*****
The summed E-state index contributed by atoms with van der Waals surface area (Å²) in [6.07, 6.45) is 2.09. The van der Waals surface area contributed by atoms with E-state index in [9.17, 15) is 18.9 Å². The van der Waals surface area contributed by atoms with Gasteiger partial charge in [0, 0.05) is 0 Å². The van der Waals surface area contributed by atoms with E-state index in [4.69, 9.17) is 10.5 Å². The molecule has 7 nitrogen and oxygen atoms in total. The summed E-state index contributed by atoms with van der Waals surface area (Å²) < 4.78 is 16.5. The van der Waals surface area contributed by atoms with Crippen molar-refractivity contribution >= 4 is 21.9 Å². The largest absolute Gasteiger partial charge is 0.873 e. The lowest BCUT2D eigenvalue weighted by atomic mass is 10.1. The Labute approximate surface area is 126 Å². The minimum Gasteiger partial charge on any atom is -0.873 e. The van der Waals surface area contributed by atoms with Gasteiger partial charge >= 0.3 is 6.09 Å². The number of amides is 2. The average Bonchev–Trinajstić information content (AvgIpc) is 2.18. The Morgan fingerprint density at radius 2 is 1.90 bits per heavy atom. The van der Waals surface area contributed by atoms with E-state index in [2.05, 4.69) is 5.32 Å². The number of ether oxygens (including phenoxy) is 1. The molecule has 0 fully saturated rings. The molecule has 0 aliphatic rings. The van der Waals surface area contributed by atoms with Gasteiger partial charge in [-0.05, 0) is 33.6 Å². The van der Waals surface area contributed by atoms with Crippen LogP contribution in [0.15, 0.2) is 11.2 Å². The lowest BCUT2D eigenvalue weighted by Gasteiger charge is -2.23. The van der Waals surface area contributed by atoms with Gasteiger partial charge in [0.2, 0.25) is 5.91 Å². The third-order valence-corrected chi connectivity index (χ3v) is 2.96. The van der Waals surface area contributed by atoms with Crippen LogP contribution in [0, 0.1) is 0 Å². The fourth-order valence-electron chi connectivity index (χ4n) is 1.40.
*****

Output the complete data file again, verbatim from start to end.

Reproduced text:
The summed E-state index contributed by atoms with van der Waals surface area (Å²) in [6.07, 6.45) is 2.09. The van der Waals surface area contributed by atoms with E-state index in [9.17, 15) is 18.9 Å². The van der Waals surface area contributed by atoms with Gasteiger partial charge in [0, 0.05) is 0 Å². The van der Waals surface area contributed by atoms with E-state index in [4.69, 9.17) is 10.5 Å². The molecule has 7 nitrogen and oxygen atoms in total. The summed E-state index contributed by atoms with van der Waals surface area (Å²) < 4.78 is 16.5. The van der Waals surface area contributed by atoms with Crippen molar-refractivity contribution >= 4 is 21.9 Å². The largest absolute Gasteiger partial charge is 0.873 e. The lowest BCUT2D eigenvalue weighted by atomic mass is 10.1. The Labute approximate surface area is 126 Å². The minimum Gasteiger partial charge on any atom is -0.873 e. The van der Waals surface area contributed by atoms with Gasteiger partial charge >= 0.3 is 6.09 Å². The number of amides is 2. The average Bonchev–Trinajstić information content (AvgIpc) is 2.18. The Morgan fingerprint density at radius 2 is 1.90 bits per heavy atom. The van der Waals surface area contributed by atoms with E-state index in [2.05, 4.69) is 5.32 Å². The number of ether oxygens (including phenoxy) is 1. The molecule has 0 fully saturated rings. The molecule has 0 aliphatic rings. The van der Waals surface area contributed by atoms with Gasteiger partial charge in [-0.05, 0) is 33.6 Å². The van der Waals surface area contributed by atoms with Crippen LogP contribution in [0.15, 0.2) is 11.2 Å². The lowest BCUT2D eigenvalue weighted by Gasteiger charge is -2.23. The van der Waals surface area contributed by atoms with Gasteiger partial charge in [0.2, 0.25) is 5.91 Å². The third-order valence-corrected chi connectivity index (χ3v) is 2.96. The van der Waals surface area contributed by atoms with Crippen LogP contribution in [0, 0.1) is 0 Å². The fourth-order valence-electron chi connectivity index (χ4n) is 1.40.